Last week City Council was again discussing the proposed downtown arena. Though Administration provided an update at the Wednesday meeting, it certainly didn’t feel like much new information was brought forward. Details on the proposed Community Revitalization Levy (CRL) were delayed yet again, this time until the first week of April. The meeting did not go well.
Mayor Mandel seemed to be upset that progress had stalled. He wants Council to make a decision in the next month or so:
“It’s enough already. I think we’re going around too many circles and let’s make a decision.”
But there was another comment he made that stood out:
“Either we build a new arena or we become a second-class city, which in my mind we don’t want to be.”
I’ll admit that comment even surprised me. Does Mandel really think we can’t be a first-class city without building the new arena? Is the project really a make-or-break one for Edmonton? Boosterism has long been a part of this debate, something Dave covered back in January. And as our Mayor I think Mandel needs to be Edmonton’s greatest champion, a role he has definitely not shied away from while in office. But is there no hope for Edmonton if the arena project doesn’t go ahead?
“My choice of words probably wasn’t right,” Mandel admitted when I asked him about it. “It’s just that when opportunities come up, you have to make a decision. Edmonton in the past hasn’t made an effort to seize opportunities that have come up.” It’s a good point, I think. You can’t simply wait for things to come along, you have to go out and get them. If we want to take Edmonton forward, we need to make a concerted effort to do so. “You’ve got to fight for things,” Mandel said.
Mandel stressed the need to improve our downtown. “Cities are evaluated by their downtowns, not their suburbs. Edmonton’s downtown has a long way to go.” I asked if that meant we had to have the arena. “There’s millions of ingredients that go into it,” he said. The arts community and our IT sector were just a few of the examples he cited. He of course thinks the arena is one of those ingredients, however. “The arena with a good financial deal will make Edmonton better.”
When discussions get intense, people say things without fully thinking them through. I think that’s what happened to Mandel last week with the second-class comment, but he’s certainly not the only one who has made regrettable comments. Is it true that “the anti-arena faction is out in full force” as David Staples suggested (archive) a couple of weeks ago? I think it is, and there have certainly been some puzzling comments from them as well. The debate needs people on both sides, to help us tease out the details and ultimately arrive at the best decision for Edmonton. Mandel has decided to support the arena. Others have decided to fight it. A good debate is healthy for Edmonton.
On Saturday, Gary Lamphier writing in the Edmonton Journal reminded us that there are many key questions about the project that have yet to be answered (archive):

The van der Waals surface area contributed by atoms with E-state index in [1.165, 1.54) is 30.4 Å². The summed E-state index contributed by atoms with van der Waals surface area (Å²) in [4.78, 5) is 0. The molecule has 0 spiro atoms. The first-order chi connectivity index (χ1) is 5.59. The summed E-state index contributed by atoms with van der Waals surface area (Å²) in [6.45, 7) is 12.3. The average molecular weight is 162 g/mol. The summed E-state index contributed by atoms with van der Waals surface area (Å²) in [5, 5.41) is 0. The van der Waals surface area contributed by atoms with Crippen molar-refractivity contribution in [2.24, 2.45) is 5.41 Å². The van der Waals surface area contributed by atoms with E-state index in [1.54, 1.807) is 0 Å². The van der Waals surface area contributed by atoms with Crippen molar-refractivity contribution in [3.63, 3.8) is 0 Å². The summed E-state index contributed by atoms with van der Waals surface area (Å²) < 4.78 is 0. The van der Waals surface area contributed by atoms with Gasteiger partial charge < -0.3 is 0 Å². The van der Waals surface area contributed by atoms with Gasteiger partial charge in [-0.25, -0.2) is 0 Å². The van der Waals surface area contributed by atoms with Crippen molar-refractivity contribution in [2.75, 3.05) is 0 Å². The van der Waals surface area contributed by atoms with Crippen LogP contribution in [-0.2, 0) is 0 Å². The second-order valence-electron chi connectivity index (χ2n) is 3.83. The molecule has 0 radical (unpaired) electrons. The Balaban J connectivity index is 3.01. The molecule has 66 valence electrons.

Although Mayor Stephen Mandel seems determined to wrap up the Seinfeldian arena "debate" — such as it is — in early April and push the project ahead at Mach speed, it’s hard to see why with so many key questions unresolved.
With weeks to go before a pivotal report on the project is presented to city council — following which councillors may have little time to reflect on it before they vote — it’s puzzling that so many key questions remain unanswered.
Today, Danny Hooper writing in the Edmonton Sun offered some compelling reasons to move ahead with the project (archive):
We are not the arctic outpost some think of us. This is a vibrant, energetic, resourceful, caring, and fun community, yet I don’t think our downtown best makes that statement. And I think it should.
Where some see a downtown that feels dull, disjointed, and at times lifeless, I see a blank canvas. The Katz group have at least brought out the paint and offered their vision of what our city centre could be. Of what it should be. And we’re all welcome to pick up a brush.
Maybe it comes down to perspective, as is so often the case with difficult questions such as this one. Do you choose to see the arena as Mayor Mandel does, as an opportunity to enhance our downtown that we should at least make an effort to capitalize on? Or do you choose to see the arena as those against the project do, as an expensive pet project that will do little to help Edmonton’s core?
There are no guarantees in this debate. Edmonton will not be relegated to “second-class” status if the project dies, nor will Edmonton automatically be world-renowned if it goes ahead. There’s obviously no secret recipe either, or we’d have already turned downtown around. Whether you support the arena or not, it’s important to recognize that revitalizing our downtown and becoming the city we want to be will take much more than any single project.